The future of email is now

Those are the famous last words of many web developers who’ve been asked to code an email campaign only to discover that, when it comes to web vs. email development, there are some major differences.

If all your experience is in building websites. Knowing those differences will help you appreciate . What your brothers and sisters in the email world have to deal with every day. Then . If you’re ever asked to code . An html email or two, you’ll have a good idea of what to expect.

Don’t worry, though. While HTML email development presents unique challenges that you might not anticipate — and that may require some time and effort to master — web developers are problem solvers who are up to the challenge.

Email marketers like to say that you don’t choose the email life, it chooses you. Perhaps you have been chosen, my friend. This could be your time to rise to the challenges of email.

In this article, we’ll demystify the perplexing, and sometimes frustrating, differences between web and email development. Once you get familiar with the basics, you’ll be able to code HTML emails that look great across almost every device and email client.

1. Web browsers vs. email clients

With web development, coding for cross-browser compatibility is standard practice. However, there’s really only a handful of major browsers you need to worry about.

The vast majority of browsers use WebKit, Blink, Gecko, or Trident as rendering engines and, despite having some differences, are relatively standardized thanks to the (WaSP). You also have a broad range of tools at your disposal to help create attractive, high-performing, and engaging websites.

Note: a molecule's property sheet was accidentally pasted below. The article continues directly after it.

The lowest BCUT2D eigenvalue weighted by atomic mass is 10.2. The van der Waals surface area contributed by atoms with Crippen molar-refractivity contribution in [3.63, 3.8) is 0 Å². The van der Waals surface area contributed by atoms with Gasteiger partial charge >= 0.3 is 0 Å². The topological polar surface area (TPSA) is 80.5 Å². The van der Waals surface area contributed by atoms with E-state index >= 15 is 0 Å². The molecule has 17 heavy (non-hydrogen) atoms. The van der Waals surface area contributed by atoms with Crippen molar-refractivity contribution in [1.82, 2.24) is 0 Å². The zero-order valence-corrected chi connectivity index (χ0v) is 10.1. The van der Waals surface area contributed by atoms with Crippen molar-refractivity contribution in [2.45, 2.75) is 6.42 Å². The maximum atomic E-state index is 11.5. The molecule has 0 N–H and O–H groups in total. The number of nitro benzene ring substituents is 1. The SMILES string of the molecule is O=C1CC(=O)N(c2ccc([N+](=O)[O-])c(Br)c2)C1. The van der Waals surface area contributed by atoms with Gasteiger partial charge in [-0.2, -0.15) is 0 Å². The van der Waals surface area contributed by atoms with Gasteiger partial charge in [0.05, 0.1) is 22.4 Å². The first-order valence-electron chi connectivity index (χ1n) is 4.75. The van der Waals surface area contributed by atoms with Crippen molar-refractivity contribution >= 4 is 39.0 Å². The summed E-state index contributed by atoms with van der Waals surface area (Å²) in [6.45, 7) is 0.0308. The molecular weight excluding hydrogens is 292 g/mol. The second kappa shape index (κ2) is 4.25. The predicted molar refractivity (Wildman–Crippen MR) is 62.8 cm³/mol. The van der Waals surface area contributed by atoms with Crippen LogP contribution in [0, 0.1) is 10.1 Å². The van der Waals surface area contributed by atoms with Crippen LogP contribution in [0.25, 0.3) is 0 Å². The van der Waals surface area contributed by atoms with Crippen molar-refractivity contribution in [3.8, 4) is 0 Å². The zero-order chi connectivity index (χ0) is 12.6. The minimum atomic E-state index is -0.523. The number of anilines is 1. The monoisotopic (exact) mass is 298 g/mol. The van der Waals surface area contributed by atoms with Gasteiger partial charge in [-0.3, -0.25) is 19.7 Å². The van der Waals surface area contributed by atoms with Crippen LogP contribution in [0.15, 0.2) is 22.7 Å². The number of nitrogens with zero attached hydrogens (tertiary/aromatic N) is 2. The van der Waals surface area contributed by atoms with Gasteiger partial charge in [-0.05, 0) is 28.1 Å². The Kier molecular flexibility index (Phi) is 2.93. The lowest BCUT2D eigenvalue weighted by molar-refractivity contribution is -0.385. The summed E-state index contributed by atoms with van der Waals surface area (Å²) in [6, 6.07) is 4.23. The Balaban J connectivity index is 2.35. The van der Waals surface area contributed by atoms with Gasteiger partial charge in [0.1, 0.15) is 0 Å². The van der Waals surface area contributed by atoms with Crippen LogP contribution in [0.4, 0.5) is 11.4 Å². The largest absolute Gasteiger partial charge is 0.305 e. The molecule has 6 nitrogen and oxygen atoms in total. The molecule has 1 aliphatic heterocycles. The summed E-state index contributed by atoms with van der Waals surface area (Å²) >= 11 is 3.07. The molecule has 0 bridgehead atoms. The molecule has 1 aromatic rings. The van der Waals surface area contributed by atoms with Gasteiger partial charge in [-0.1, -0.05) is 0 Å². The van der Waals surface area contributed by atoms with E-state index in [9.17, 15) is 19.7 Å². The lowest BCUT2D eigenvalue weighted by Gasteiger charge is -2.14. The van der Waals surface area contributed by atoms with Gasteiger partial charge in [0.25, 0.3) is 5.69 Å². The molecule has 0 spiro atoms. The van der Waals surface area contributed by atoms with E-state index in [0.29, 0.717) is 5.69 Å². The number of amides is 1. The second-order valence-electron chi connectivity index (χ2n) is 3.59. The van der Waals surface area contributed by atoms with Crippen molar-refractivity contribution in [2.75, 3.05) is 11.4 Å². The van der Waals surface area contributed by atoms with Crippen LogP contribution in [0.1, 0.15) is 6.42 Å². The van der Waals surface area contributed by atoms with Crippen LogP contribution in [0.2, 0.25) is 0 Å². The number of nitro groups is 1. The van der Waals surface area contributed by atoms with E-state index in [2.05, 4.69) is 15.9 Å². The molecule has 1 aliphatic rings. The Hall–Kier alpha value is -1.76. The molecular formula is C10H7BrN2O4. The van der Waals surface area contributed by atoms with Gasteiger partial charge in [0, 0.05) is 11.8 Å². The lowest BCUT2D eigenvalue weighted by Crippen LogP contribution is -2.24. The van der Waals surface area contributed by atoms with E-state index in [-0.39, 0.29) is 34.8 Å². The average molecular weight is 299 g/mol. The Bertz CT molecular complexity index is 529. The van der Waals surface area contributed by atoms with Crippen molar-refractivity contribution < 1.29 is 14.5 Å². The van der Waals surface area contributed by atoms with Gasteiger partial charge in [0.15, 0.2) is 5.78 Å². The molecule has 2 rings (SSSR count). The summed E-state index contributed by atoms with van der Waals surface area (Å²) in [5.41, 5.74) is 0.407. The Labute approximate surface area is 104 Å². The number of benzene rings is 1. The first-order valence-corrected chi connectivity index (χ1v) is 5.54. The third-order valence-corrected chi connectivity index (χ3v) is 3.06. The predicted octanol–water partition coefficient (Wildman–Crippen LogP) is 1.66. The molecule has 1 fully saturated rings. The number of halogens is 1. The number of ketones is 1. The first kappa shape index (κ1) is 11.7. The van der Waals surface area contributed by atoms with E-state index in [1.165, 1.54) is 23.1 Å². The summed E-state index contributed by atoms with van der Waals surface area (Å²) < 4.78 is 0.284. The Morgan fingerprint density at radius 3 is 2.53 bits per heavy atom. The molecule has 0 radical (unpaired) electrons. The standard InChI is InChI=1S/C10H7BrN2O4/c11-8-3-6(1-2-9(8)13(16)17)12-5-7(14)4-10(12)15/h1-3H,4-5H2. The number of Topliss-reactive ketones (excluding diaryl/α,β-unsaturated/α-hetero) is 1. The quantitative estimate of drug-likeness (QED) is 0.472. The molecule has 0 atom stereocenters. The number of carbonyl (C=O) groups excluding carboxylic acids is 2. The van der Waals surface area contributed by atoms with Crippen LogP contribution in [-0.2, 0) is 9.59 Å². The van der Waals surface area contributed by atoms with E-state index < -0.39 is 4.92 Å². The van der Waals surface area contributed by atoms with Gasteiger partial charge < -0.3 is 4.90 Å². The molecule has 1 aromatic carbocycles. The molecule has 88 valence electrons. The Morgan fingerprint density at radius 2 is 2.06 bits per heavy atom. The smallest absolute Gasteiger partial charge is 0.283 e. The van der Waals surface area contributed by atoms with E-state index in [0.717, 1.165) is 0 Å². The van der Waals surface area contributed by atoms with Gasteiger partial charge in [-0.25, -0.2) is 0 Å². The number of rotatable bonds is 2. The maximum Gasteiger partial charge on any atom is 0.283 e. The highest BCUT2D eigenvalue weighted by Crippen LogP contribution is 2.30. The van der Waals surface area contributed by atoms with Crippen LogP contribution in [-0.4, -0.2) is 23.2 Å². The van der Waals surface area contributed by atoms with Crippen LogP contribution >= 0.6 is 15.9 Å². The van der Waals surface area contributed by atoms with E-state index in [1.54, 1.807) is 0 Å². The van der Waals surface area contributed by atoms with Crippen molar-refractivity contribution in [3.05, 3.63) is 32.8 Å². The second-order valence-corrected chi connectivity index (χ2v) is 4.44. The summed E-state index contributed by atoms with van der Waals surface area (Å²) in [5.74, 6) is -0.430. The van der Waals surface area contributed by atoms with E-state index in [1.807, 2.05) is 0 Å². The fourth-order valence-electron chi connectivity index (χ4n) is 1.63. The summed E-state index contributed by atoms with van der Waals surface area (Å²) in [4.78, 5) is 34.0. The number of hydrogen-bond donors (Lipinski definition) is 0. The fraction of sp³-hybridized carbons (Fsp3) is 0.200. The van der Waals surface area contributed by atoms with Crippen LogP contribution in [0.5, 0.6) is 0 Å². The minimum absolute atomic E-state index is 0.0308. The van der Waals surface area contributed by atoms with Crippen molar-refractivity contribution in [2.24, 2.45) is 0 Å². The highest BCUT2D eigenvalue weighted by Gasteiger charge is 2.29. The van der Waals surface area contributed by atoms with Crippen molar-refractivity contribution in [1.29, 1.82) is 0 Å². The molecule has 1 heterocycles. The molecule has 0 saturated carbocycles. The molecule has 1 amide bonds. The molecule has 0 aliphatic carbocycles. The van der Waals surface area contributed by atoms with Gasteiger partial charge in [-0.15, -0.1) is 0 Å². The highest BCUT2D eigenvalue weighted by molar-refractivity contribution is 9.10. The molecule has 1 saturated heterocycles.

Email development is significantly more limited than web development in the type of code and media you can use. It’s also complicated by the fact that, on top of having to code for browsers and devices, you need to code for various clients and mailbox providers that have very little standardization between them.

The email rendering process is also quite a bit different than web page rendering. Email clients pre-process HTML emails to prepare them for display. They remove code that looks dangerous, raises privacy concerns, or is unsupported (like Javascript). They’ll also break links to prevent images from automatically loading, and remove object and embed tags.

When emails are finally rendered in the mail client. They’re rendered with anything from more advanced engines like webkit. Gecko, and trident to extremely limited engines like microsoft word. Notesrichtext, and the

When you take the many combinations of  Netherlands Mobile Number List browsers, devices, and email clients into account, there are literally thousands of possible rendering outcomes. It can feel a little overwhelming.

Fortunately, the limitations of HTML email development provide a simplified, if antiquated-feeling, framework for coding. Coding html like it’s 2001 may feel a . Bit restrictive at first, but ensuring that you’re using code that has the widest . Possible support will help you create emails that are guaranteed to . Display well in just about every scenario.

2. Outlook: Your new worst nightmare

You may be looking forward to Internet Explorer’s forthcoming commitment to the dustbin of history. (Aren’t we all?) Its compatibility issues and scaled-back support from Microsoft have made it the bane of web developers’ lives for some time now.

If you thought Internet Explorer was frustrating to deal with, rest assured that an even more sinister monster will be awaiting you in the realm of email development — Microsoft Outlook.

If you’ve taken a look at the code in an HTML email and wondered why it’s all tables, inline CSS, and outdated-looking HTML, the answer is  UAE Cell Number  almost always, “Because Outlook.” Unlike most other mail clients that use the same rendering engines as browsers, Microsoft Outlook has been slow to catch up. Outlook does use Webkit for Mac OS, iOS, and Android, but for Windows, it still uses Microsoft Word. Yes. Really.

Word is not great at rendering HTML and CSS, so emails in the Windows version of Outlook can often look quite different than the developer intended.

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